Friday, July 3, 2015

The double diamond process

A nifty depiction of a design process is the double diamond. I have found it useful for clarifying the intent of product development activities, and the purpose of various design tools. The process was originally developed in 2005 by The Design Council in UK (sources one and two), but many design companies have their own version of it (examples one, twothree, and four).

Even if details vary, one thing is constant in every version of the process: alternating phases of convergent or divergent thinking. In other words, expanding the number of options followed by collapsing them. It is important to understand what phase of the process we are in.

Here is my version that I like to use when illustrating the place of user insight and design when discussing product or service development. (Incidentally, it is precisely this thing that is missing from software development that results in poor IT-systems. But that is another blog post.)

(Please note that the double diamond is a concept of a process, not a flow-chart or activity diagram with detailed steps to follow. Design is messy and always filled with iterations and all kinds of feedback loops everywhere. They are just omitted for clarity.)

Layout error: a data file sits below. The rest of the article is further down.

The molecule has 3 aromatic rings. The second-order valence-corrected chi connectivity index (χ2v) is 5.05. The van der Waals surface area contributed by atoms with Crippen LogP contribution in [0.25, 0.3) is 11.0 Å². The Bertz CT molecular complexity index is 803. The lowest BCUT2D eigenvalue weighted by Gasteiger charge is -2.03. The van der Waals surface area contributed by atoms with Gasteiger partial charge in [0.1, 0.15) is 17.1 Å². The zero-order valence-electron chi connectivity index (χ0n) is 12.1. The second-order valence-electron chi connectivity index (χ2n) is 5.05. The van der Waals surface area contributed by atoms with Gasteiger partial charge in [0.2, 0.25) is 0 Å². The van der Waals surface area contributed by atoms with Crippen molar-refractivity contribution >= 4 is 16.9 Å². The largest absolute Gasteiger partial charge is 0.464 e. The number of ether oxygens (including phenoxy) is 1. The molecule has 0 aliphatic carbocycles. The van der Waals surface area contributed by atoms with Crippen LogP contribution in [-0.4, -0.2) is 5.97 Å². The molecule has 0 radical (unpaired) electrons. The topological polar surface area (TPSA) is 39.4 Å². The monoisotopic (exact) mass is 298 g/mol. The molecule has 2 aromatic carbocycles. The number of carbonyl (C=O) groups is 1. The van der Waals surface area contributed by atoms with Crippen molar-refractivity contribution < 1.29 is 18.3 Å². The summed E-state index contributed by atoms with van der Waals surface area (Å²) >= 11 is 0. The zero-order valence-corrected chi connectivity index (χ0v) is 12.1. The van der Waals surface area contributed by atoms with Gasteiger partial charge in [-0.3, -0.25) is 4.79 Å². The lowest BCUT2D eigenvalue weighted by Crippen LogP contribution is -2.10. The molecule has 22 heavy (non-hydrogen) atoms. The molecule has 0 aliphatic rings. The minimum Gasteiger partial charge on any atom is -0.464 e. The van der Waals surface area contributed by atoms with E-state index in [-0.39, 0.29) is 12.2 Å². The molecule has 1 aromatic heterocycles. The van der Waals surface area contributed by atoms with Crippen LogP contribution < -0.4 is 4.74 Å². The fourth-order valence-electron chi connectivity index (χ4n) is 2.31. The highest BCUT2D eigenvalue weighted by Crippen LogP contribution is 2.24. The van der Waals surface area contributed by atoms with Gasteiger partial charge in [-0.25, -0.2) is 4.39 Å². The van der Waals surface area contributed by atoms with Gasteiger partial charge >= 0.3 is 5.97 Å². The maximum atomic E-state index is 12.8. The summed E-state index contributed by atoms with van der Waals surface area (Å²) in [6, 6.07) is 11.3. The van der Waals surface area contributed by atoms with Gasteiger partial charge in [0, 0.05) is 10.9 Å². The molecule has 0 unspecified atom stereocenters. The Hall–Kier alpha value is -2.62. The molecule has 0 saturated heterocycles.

The idea of this process is to find a problem worth solving and to develop a solution to it. It starts by collecting and capturing user/customer insight by various means, such as talking with users over coffee or more sophisticated methods like contextual inquiry or co-design. In any case it boils down to interaction with potential users and customers.

After a pile of information has been gathered, some sense needs to be made out of it by analysing and synthesising it. Again tools can vary from an informal chat between designers to a an affinity diagram session spanning weeks. The end result is condensed and captured into some form of key insights or identified problems. This can be in the form of  a story-board, a narrative, drama, or one of those agile user stories, depending on the situation.

Now that a problem or problems has been discovered, understood and selected is the time to move to solution space and start creating ideas for solutions. Perhaps a solution is obvious, or perhaps some technique like brainstorming or something more wacky is needed. The next step is to evaluate all those ideas in terms of feasibility, usability, and whether they actually do solve the problem or not. Various tools and methods can be used here, but in the end it boils down to some kind of prototyping or experimentation.

The end result is, hopefully, a good, tested and validated design solution to a problem worth solving. The next step would be implementation, whether that means building a new service, manufacturing a product, or writing some software.

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